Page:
I ran the Torchlight Parade last night – the first time I’ve done that race in about 13 years, but my third time racing. Last night was an odd combination of the first two times I raced (according to the weather, anyway). The first year it was a summer storm – thunder and rain. The 2nd time was a Seattle heat wave – well into the 80’s.

Last night was a combination of the two – about 85 for the race, with thunder and rain just after.

The first race was my speediest. I was on my way for a group camping/running weekend, and they guy organizing had let me know that I might want to carpool with another runner. Her name was Molly – and while we hadn’t met, we traded a pretty funny phone call:

Me: I was told you are running the Torchlight, and need a ride to Mt. Rainier?

Molly: I do. What kind of camping gear do you have?

Me: Just backpack stuff, but no tent.

Molly: Long pause

Molly: Well – I have a tent . . .

Me: I promise I’m not a felon.

Molly: Okay – meet me at my condo, we’ll park your car, take the bus to the start.

So – that’s what we did. Molly gave me her house key, and told me that I’d finish the race first – and that I should run back to her condo, and shower, and by the time she got there, I’d be done.

The race was terrific – my fastest 8k. I was in great shape, and I was having a running/camping adventure, and I was also making a new friend. I finished the race, ran back to Molly’s condo, and while in the shower, laughed out loud: I was in her condo for the first time, in the shower!

We had a great drive out to the mountain, and by the time we pitched the tent, everything was fine. Turned out she knew of a music CD I had just completed, and some of my friends – so, despite the slight hill (we kept sliding down to the bottom of the tent), it was a good night’s rest.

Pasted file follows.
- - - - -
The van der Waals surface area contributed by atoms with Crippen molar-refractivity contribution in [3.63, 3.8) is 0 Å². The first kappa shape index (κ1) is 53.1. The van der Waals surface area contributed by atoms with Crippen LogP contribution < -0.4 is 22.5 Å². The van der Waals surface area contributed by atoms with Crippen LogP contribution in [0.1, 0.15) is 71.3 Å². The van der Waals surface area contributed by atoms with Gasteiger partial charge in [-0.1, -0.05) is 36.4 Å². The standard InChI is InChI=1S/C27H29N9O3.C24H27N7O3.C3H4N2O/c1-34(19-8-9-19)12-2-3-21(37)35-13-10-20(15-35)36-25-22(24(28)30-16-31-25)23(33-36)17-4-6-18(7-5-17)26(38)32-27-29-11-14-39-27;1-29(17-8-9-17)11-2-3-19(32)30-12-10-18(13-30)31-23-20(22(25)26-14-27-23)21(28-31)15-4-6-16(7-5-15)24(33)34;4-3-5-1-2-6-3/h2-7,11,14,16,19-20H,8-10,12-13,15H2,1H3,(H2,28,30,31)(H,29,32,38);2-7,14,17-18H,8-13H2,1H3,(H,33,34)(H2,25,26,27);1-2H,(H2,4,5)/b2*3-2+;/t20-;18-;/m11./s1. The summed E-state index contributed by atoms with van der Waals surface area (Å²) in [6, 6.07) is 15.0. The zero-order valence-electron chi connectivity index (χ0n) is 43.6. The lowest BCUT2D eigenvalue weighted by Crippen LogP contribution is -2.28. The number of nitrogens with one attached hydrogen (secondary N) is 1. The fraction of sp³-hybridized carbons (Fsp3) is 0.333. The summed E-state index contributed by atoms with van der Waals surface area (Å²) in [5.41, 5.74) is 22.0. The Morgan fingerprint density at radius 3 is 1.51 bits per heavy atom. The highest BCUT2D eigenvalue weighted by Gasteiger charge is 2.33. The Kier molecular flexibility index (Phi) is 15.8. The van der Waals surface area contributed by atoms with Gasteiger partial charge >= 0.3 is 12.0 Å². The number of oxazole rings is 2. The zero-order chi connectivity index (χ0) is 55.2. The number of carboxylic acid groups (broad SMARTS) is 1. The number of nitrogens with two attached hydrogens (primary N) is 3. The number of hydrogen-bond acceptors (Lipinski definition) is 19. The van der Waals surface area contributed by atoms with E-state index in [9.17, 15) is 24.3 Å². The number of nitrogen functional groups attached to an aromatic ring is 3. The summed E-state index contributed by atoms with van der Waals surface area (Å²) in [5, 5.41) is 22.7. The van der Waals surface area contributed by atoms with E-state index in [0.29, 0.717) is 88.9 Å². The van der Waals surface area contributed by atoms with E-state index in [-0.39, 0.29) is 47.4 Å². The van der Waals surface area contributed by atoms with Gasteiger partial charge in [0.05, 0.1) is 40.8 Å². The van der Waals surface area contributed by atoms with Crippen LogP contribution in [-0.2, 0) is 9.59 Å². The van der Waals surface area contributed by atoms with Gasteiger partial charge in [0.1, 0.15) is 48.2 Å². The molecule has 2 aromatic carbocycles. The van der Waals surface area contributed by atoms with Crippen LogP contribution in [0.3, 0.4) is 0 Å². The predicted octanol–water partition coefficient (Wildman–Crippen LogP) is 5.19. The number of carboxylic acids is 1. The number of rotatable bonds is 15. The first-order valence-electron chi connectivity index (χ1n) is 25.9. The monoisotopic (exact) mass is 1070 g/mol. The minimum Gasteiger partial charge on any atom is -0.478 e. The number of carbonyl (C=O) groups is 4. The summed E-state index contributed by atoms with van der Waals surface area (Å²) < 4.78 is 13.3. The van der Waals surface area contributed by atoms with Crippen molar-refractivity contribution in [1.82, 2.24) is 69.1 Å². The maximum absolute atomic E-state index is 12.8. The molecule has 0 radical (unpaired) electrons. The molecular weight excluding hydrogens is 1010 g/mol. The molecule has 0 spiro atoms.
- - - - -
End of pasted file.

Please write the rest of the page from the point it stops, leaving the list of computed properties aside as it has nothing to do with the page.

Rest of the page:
We ran around the mountain, and drove home the next day. We ran together a fair bit until Molly moved to Montana – but we’re still in touch.

The second race was my slowest – it was hot, I hadn’t been training, and someone handed off a spare race ticket just a few hours before hand. Between the heat, the poor training, and having to job from the back of the pack – not a great race.

Last night was better, but hard: The bus dropped me off an hour early (surprise, surprise), and I grilled myself on the pavement for an hour before warming up.

The start was a bit clogged, but broke up the second we went up the onramp to the Viaduct. It’s a tough way to start the race – not yet warmed up (except for the heat of the day!_ and up the hill we went.

I hit the first mile at 6.24 – just about right. We climbed a second hill before heading into the Battery Street Tunnel, where the odor of every exhaust pipe was still evident. There were a hot wind blowing in from the other end of the tunnel, so while we weren’t in the sun – it was still hot! I hit the 2nd mile at a 6.18 pace, and while I felt like I was working too hard for that pace – at least I was running well.

We exited the tunnel, and turned down to Dexter, and my heart sank a bit. I’ve been riding that stretch of rode a lot, and know from experience that it is an uphill grade. You might not notice in a car, and on a bike it means dropping a gear or two. But on foot, in the heat and so on? I didn’t have a gear to drop, but my heart rate sure went up with the hill.

I hit mile 3 at a 6.25 pace, and thought that perhaps the worst was over. We turned down Denny, and made a quick jog on 5th before dropping down to 4th Ave – where my heart rate went up and my spirits flagged a bit. 4th is a cruel mixture of up and down – and I was definitely on the uphill part! But the crows was out for the Parade, and I knew that once I hit the mid part of town, I’d get a break back down hill. To my complete dismay,(and after heading down hill!) my 4th mile was a slow 6.38! Ugh! By then my heart rate was near its maximum, and I was really ready to be finished.

I forged ahead, climbed the last hill and then we sprinted towards Qwest stadium and the finish. I’ve raced a lot, and on several occasions felt awful at the end – but this was one of the worst. My time was okay – but given the effort to get that time – I was more than a little out of sorts!

I grabbed a water and jogged toward Capitol Hill where I was meeting my wife and my friend Robert for dinner. Just then – the thunderstorm hit, and while I wasn’t happy to get soaked –the rain was nice and cool.

The next day, I found out that the course was long – which means that I ran faster than I thought – and THAT was quite a relief!